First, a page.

Setting up a pollen-testing site on the Kenai Peninsula is easier than it sounds.
Bekah Waltuch, an environmental scientist and laboratory analyst for White Environmental Consulting, said members of her company took a class in Massachusetts and passed a test administered by the National Allergy Bureau to become certified pollen counters.
“(Classes) can range in length from two- to five-day classes,” Waltuch said. The test consisted of 75 multiple choice questions complete with pictures and diagrams. They also had to count and identify pollen on a microscope slide.
“We read the slide and write down what we see and send our results back to them and they’ll grade it,” she said.
She said the certification process took approximately three and a half months from the time they took the class to the time NAB declared them certified. The only major expenses were the plane tickets to Boston.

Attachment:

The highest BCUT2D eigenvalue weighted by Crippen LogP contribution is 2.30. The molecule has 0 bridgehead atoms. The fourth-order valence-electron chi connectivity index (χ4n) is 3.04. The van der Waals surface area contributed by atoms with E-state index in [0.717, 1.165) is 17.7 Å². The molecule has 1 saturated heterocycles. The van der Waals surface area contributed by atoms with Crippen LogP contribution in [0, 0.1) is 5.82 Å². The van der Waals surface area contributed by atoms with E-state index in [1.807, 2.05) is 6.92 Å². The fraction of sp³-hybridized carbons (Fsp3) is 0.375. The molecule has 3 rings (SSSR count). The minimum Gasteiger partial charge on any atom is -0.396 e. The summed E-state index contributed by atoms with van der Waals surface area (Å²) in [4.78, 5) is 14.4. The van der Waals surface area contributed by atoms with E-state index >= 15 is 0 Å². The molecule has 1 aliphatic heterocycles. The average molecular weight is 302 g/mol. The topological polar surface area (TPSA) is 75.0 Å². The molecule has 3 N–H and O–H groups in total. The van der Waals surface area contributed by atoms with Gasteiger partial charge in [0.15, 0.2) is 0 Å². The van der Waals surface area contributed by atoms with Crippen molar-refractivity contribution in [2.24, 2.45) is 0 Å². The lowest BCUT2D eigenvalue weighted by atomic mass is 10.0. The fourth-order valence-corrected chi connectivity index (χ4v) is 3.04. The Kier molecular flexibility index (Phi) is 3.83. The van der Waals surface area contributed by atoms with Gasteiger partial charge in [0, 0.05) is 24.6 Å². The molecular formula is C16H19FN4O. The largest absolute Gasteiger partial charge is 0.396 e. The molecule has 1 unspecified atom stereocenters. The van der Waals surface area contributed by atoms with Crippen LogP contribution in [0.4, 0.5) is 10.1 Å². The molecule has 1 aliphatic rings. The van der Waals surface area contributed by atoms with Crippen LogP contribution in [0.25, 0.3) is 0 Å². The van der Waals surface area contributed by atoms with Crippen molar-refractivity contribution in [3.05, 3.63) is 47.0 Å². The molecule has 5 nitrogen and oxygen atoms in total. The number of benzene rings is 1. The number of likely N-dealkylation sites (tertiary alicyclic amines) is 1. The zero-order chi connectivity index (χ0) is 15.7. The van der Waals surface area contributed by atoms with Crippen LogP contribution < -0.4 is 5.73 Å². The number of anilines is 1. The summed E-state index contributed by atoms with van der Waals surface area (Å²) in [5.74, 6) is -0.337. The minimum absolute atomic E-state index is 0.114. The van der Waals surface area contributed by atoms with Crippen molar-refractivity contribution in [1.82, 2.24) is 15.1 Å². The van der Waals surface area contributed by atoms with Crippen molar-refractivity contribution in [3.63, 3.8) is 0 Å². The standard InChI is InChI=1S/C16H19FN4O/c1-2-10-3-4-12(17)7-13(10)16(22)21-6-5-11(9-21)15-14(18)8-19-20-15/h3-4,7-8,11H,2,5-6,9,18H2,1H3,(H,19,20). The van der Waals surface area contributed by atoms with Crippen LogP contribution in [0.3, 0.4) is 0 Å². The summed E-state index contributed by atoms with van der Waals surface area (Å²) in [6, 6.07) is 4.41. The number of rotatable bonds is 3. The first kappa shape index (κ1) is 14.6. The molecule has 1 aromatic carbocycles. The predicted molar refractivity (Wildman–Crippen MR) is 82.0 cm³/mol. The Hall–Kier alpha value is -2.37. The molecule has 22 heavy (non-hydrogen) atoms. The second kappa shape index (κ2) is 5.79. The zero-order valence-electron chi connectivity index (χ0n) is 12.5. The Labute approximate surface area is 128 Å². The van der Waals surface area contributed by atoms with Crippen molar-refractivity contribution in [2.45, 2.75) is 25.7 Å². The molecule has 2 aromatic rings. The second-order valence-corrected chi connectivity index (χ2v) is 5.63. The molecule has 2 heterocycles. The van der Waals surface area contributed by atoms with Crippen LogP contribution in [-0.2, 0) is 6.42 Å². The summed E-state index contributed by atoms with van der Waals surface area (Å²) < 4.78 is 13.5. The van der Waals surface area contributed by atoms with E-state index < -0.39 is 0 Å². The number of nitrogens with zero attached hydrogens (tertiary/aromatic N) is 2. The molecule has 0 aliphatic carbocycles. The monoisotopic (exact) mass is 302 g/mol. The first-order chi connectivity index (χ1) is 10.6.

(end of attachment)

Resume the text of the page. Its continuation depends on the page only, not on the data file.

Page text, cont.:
“(NAB) provides all the postage for slides,” Waltuch said.
As for the actual pollen-testing equipment, Waltuch said the cost was $4,000.
“The equipment is vintage 1950s,” she said. “It’s useful and it works.”
The only downside to the testing process, Waltuch said, is the amount of time it took for NAB to send them the microscope slides. While it took White Environmental till April to be certified, Waltuch said the waiting time could be a period of six months.
Larry Taylor, environmental engineer for the Anchorage Department of Health and Human Services, said the benefits of having a local testing site outweigh any inconvenience.
“One person with an asthmatic child wrote to us when we started this service, and said it was much easier for them to control their child’s medication,” he said. “So they wouldn’t be impacted by high pollen levels, it made their lives a whole lot easier.”
For more information visit the National Allergy Bureau’s Web site at http://www.aaaai.org/nab/index.cfm?p=become_a_counter.
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